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Bold New Jersey Shore Flood Rules Could Be Blueprint for Entire U.S. Coast

Flooded homes after Hurricane Sandy made landfall on the southern New Jersey coastline in October 2012 in Tuckerton, New Jersey.

Posted on August 29, 2022

No one paid much attention to paragraph 1C of the executive order New Jersey Gov. Phil Murphy signed on Jan. 27, 2020.

Its directive for state environmental officials to “integrate climate change considerations” into regulations seemed vague. The deadline — two years — was remote.

But New Jersey officials since have made clear they are contemplating massive restrictions on development in flood-prone areas, including the creation of a restricted zone along the state’s iconic Jersey Shore.

The upcoming regulations in one of the most flood-scarred states could set a new national standard for how state officials control development and protect against the intensified flooding that researchers say climate change portends.

And now everyone is watching.

“This is a big philosophical change,” said Mark Gallagher, a founder of Princeton Hydro, a New Jersey-based environmental consultant. “They’re trying to do the right thing and really look into the future to come up with protective strategies.”

The New Jersey Department of Environmental Protection (DEP) is using projections of how climate change will increase flooding into the next century to develop regulations that would vastly enlarge flood zones where development is restricted and would require new buildings in the zones to be elevated well above current flood levels.

The flood projections shaping DEP policy extend to 2150, when sea levels in New Jersey are likely to be 5.2 feet higher than they were in 2000 and could be as much as 19.6 feet higher.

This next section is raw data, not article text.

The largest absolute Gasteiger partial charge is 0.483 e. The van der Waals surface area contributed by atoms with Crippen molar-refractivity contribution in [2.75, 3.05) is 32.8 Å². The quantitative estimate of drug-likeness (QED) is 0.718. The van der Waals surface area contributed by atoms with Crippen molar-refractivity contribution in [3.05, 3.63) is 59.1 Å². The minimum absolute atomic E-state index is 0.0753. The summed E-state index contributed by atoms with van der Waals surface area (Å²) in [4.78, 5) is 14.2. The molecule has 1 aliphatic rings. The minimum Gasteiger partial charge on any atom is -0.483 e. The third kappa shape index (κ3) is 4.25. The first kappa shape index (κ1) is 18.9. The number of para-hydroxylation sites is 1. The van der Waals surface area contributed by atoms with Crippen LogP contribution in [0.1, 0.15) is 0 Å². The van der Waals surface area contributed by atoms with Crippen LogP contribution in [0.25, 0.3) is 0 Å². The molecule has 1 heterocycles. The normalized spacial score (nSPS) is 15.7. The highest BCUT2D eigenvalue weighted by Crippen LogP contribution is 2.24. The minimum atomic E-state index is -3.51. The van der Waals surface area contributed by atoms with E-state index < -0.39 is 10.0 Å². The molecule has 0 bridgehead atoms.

The DEP process is a notable departure from decades of policymaking nationwide that has relied on historic patterns of flooding and rainfall to guide development.

“A lot of folks can learn from what we’re doing here,” said Dennis Toft, an environmental attorney with CSG Law in New Jersey.

New Jersey’s approach is a tacit repudiation of the federal government’s flood data — its flood maps and rainfall projections — as out of date and inaccurate in an era of climate change.

State and local planners widely use the flood maps and rainfall projections to guide development and require features such as detention ponds. But the federal documents have come under criticism for failing to account for future conditions based on climate change — and, as a result, allowing unfettered development in areas that will be at risk of flooding.

“We’re trying to anticipate where climate impacts are going to occur and not where we’ve been, which is useless because so much is going to be changed under climate,” said Tim Dillingham, executive director of the American Littoral Society, a coastal-protection group. “That’s way ahead of what a lot of folks are doing.”

Murphy’s executive order was applauded by Moody’s Investors Services, which rates state finances. It said the plan “will put New Jersey at the forefront of states comprehensively rewriting land-use rules to reduce climate risk vulnerability” (Climatewire, Feb. 20, 2020).

But the state’s ambition also has been its hindrance.

“Land use is one of the toughest issues in New Jersey,” Dillingham said.

The DEP has blown past the two-year deadline set by Murphy, a Democrat, to adopt new flood regulations and has given no indication when it will publish its proposals. The agency said in May that it would issue emergency regulations in June that would be in place for hurricane season.

But that plan was scuttled amid protests from business groups that questioned the use of emergency authority, which lets state agencies put regulations in effect immediately and bypass review and public comment.

“There’s no emergency,” said Raymond Cantor, vice president of government affairs for the New Jersey Business & Industry Association. “If you consider this to be an emergency, then everything is an emergency.”

The DEP told E&E News that the new regulations “are a matter of ongoing deliberations, and the administration will provide additional stakeholder engagement opportunities soon.”

Although New Jersey has not sustained the repeated storm damage of states such as Louisiana, Florida and Texas, it has suffered some of the nation’s worst flooding.

The state ranks third in payments property that owners have received from the federal government’s flood insurance program, behind only Louisiana and Texas and ahead of Florida and New York, both of which have more than twice as many residents as New Jersey.